Before Vince McMahon Jr bought his father’s wrestling promotion in 1982, the wrestling landscape was divided between regional territories. From Gene LeBell’s Hollywood Wrestling in Los Angeles to Vincent James McMahon’s WWF in New York, wrestling was scattered all across the United States.
This system is practically non-existent in today’s day and age. So how did wrestling turn from a small territorial industry, into a corporate global juggernaut?
In the early 20th century, wrestling was becoming a popular spectator sport. After leaving his native Russian Empire hometown of Dorpat (today Tartu, Estonia), George Hackenschmidt wrestled throughout Europe, before taking his skills to America. In 1905, Hackenschmidt became wrestling’s first World Heavyweight Champion.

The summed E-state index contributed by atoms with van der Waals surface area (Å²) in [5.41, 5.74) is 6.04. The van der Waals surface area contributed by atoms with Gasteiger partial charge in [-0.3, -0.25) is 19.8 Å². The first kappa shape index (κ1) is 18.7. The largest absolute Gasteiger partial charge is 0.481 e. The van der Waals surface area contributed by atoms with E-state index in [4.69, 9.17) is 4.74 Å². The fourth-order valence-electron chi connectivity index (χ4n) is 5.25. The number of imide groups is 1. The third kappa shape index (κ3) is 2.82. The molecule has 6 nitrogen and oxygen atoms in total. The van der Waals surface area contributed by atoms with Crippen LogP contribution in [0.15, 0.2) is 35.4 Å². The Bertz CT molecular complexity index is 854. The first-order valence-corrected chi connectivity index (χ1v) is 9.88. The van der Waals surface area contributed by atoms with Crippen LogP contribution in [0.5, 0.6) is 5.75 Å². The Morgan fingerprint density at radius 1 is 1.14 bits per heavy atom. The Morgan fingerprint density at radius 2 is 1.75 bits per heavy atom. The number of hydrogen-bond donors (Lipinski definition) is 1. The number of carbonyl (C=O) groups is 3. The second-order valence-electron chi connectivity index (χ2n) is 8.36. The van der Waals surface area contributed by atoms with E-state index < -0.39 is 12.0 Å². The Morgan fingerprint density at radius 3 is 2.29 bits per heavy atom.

The Russian Lion was a legitimate wrestler skilled in both the European Greco-Roman style, as well as the American Catch style. He would hold the championship for almost three years before losing to Frank Gotch in front of 30,000 fans in Chicago.
Wrestling continued to thrive as a legitimate sport, but by the 1920s wrestling matches became too long and monotonous. Skilled grapplers would compete in hours-long competitions and come up short against the World Heavyweight Champion, Ed ‘Strangler’ Lewis. Box offices dwindled and public interest in wrestling began to dampen.
Lewis himself was one of three men, alongside Toots Mondt and Billy Sandow, who collectively looked to change this. The so-called 'Gold Dust Trio' innovated a style of wrestling that would add entertainment to the sport. Introducing a focus on theatrics, slams and brawls amongst the established grappling, ‘Slam Bang Western Style Wrestling’ was the genesis of sports entertainment as we know it today. Toots was instrumental in creating believably exciting finishes which would protect the reputation of wrestlers, as well as their physical wellbeing. Slam Bang also provided enough drama to audiences which would leave them begging for more, and so, revenues went up once again.